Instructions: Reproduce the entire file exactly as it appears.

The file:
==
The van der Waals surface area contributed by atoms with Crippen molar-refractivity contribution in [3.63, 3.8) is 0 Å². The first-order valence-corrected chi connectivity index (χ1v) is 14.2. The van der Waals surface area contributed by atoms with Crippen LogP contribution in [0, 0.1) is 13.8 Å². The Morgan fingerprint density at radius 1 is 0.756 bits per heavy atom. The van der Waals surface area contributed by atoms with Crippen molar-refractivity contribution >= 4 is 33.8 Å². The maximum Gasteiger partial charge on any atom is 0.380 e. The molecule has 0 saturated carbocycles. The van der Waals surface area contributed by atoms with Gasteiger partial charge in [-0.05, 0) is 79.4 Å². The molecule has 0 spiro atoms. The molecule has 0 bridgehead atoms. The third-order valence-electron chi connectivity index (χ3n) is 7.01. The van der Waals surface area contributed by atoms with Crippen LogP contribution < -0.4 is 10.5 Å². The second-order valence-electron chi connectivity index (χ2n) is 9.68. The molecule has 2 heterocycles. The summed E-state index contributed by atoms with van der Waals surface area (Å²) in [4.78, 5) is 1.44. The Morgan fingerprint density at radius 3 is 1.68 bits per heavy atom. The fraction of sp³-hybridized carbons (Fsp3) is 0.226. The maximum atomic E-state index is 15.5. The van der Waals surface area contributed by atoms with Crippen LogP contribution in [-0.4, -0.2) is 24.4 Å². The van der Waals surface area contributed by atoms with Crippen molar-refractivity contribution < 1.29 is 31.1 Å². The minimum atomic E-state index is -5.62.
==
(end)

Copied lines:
The van der Waals surface area contributed by atoms with Crippen molar-refractivity contribution in [3.63, 3.8) is 0 Å². The first-order valence-corrected chi connectivity index (χ1v) is 14.2. The van der Waals surface area contributed by atoms with Crippen LogP contribution in [0, 0.1) is 13.8 Å². The Morgan fingerprint density at radius 1 is 0.756 bits per heavy atom. The van der Waals surface area contributed by atoms with Crippen molar-refractivity contribution >= 4 is 33.8 Å². The maximum Gasteiger partial charge on any atom is 0.380 e. The molecule has 0 saturated carbocycles. The van der Waals surface area contributed by atoms with Gasteiger partial charge in [-0.05, 0) is 79.4 Å². The molecule has 0 spiro atoms. The molecule has 0 bridgehead atoms. The third-order valence-electron chi connectivity index (χ3n) is 7.01. The van der Waals surface area contributed by atoms with Crippen LogP contribution < -0.4 is 10.5 Å². The second-order valence-electron chi connectivity index (χ2n) is 9.68. The molecule has 2 heterocycles. The summed E-state index contributed by atoms with van der Waals surface area (Å²) in [4.78, 5) is 1.44. The Morgan fingerprint density at radius 3 is 1.68 bits per heavy atom. The fraction of sp³-hybridized carbons (Fsp3) is 0.226. The maximum atomic E-state index is 15.5. The van der Waals surface area contributed by atoms with Crippen LogP contribution in [-0.4, -0.2) is 24.4 Å². The van der Waals surface area contributed by atoms with Crippen molar-refractivity contribution < 1.29 is 31.1 Å². The minimum atomic E-state index is -5.62.